Iron flux inside the International Space Station is measured to be lower than predicted
L. Narici, M. Casolino, L. Di Fino, M. Larosa, O. Larsson, P. Picozza, V. Zaconte ; ASI sponsor ; et al. ; - ASI Sponsor
Dec - 2013
DOI: 10.1016/j.radmeas.2012.07.006
ISSN : 1350-4487 ;
journal : Radiation Measurements

Volume : 47 ; Issue : 10
type: Article Journal

Iron abundance in cosmic rays impinging on astronauts in space habitats is of paramount importance when calculating the radiation risk for human space exploration. The concurrent high relative abundance of iron in Galactic Cosmic Rays (GCR) and iron ability to produce damages at cellular and molecular levels, together with recent radiobiology results suggests iron as a major candidate to be studied in order to produce accurate radiation hazard assessments. Iron may be in fact responsible for a large percentage of cancer risk during a long interplanetary voyage, and therefore deserves a specific attention. We built a simple model based on CREME96 for the radiation in the International Space Station (ISS) and tested it against recently performed measurements with the ALTEA and Alteino particle detectors. While we can report a good agreement between 50m and 250 keV/μm (very good for several peaks such as Si, Mg, S) we show an overestimation by this model of iron abundances of about 25–80% when compared to the measurements. New analysis on previously published work, supporting this result, are also reported.Reasons for this overestimation are discussed, they are likely to be related to the not detailed enough transport through the multiplicity of the ISS shielding and to the often used simplification of “aluminum equivalent shielding”. The iron sources in LEO, possibly not yet accurate enough when transported in Low Earth Orbit, can also play a role. New concurrent measurements (inside–outside the ISS) are suggested to help resolving this issue.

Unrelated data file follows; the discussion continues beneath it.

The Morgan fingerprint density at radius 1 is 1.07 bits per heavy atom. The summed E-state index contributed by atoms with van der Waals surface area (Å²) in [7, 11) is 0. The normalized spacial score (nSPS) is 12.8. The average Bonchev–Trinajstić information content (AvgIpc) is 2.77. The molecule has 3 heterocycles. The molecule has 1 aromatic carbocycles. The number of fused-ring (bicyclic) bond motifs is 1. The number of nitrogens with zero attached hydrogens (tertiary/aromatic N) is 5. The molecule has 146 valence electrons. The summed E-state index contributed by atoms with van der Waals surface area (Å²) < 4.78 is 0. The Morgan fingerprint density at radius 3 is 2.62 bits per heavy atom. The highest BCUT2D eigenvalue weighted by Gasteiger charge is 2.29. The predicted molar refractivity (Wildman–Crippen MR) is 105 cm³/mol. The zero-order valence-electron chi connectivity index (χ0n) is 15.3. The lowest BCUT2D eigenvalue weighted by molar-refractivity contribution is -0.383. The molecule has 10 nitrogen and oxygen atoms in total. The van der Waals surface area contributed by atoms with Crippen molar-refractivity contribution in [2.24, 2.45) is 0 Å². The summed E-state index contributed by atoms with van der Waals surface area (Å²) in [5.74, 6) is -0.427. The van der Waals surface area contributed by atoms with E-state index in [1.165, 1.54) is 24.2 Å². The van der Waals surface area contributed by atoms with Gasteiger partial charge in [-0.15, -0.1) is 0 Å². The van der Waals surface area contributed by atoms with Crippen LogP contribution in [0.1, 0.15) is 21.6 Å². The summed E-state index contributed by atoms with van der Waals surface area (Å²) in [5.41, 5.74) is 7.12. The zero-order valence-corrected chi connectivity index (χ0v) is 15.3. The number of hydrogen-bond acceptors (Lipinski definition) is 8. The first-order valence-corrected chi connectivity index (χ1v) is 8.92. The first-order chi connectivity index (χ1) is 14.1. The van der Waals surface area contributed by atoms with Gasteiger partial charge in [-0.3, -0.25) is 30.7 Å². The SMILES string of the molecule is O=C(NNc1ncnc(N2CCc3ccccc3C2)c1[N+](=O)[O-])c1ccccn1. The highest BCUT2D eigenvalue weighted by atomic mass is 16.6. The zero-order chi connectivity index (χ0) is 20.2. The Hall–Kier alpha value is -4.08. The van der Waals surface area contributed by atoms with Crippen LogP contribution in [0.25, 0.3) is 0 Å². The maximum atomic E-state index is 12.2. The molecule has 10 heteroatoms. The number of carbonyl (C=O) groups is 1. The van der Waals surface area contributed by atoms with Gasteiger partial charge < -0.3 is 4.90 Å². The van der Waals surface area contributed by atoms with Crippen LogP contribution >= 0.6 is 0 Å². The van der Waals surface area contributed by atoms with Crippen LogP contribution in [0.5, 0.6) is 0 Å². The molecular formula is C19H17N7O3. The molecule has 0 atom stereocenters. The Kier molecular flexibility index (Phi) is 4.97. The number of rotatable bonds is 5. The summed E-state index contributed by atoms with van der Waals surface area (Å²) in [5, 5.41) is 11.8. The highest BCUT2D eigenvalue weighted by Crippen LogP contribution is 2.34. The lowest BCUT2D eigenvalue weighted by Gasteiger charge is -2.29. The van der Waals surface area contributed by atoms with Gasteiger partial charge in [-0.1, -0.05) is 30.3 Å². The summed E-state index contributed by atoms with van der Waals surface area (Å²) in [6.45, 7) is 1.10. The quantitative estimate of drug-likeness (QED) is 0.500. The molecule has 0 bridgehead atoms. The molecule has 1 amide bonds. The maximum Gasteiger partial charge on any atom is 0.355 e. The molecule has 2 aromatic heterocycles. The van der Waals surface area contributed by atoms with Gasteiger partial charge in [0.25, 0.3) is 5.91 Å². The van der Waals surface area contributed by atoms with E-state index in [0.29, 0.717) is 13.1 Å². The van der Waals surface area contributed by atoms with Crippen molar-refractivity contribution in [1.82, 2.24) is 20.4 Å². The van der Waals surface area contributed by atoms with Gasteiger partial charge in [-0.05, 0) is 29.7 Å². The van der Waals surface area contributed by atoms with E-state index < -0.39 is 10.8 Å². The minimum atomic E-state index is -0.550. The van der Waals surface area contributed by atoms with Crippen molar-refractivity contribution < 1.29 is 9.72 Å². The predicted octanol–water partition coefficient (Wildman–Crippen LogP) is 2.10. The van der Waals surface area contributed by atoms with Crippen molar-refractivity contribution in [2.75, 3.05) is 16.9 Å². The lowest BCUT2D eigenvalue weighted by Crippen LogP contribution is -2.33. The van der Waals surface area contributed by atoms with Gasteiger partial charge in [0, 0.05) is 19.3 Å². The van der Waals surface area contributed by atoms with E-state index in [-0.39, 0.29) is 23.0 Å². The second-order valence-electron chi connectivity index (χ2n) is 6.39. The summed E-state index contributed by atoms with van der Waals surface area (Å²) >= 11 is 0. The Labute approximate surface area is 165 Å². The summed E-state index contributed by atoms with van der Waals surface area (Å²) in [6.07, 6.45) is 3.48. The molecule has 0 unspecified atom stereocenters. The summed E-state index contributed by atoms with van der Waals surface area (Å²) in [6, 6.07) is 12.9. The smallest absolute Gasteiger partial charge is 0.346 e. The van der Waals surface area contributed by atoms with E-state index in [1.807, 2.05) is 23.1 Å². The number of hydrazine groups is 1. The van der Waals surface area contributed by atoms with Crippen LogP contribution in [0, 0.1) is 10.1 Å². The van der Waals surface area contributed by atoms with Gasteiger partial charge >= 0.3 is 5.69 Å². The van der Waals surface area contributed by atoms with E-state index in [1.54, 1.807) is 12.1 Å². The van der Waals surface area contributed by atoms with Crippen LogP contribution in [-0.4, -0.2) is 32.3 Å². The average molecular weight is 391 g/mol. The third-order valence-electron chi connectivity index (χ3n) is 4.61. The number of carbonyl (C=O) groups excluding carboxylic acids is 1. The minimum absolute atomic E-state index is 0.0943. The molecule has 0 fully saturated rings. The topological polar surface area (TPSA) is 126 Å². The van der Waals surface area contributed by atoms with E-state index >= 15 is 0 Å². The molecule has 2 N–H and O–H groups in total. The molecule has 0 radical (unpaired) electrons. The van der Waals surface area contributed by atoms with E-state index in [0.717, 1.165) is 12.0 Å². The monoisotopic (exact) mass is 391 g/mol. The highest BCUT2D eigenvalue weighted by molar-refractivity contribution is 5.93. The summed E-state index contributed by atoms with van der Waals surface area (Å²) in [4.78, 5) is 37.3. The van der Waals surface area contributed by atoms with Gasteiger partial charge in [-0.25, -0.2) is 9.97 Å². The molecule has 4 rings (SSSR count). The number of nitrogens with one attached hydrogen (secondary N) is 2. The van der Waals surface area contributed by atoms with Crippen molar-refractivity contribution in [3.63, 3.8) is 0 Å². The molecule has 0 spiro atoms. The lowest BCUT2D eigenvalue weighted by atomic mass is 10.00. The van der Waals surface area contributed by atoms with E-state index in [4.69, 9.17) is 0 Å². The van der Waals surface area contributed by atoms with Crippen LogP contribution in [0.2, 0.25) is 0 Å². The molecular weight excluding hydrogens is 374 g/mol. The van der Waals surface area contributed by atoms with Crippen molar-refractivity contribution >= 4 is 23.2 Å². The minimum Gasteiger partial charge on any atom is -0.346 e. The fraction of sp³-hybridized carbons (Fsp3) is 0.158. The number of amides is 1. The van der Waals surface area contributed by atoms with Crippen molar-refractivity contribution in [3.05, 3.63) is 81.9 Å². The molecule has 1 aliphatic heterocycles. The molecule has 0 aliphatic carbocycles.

keywords : ISS; CREME96; Iron abundance; ALTEA; Radiation measurements; Radiation modeling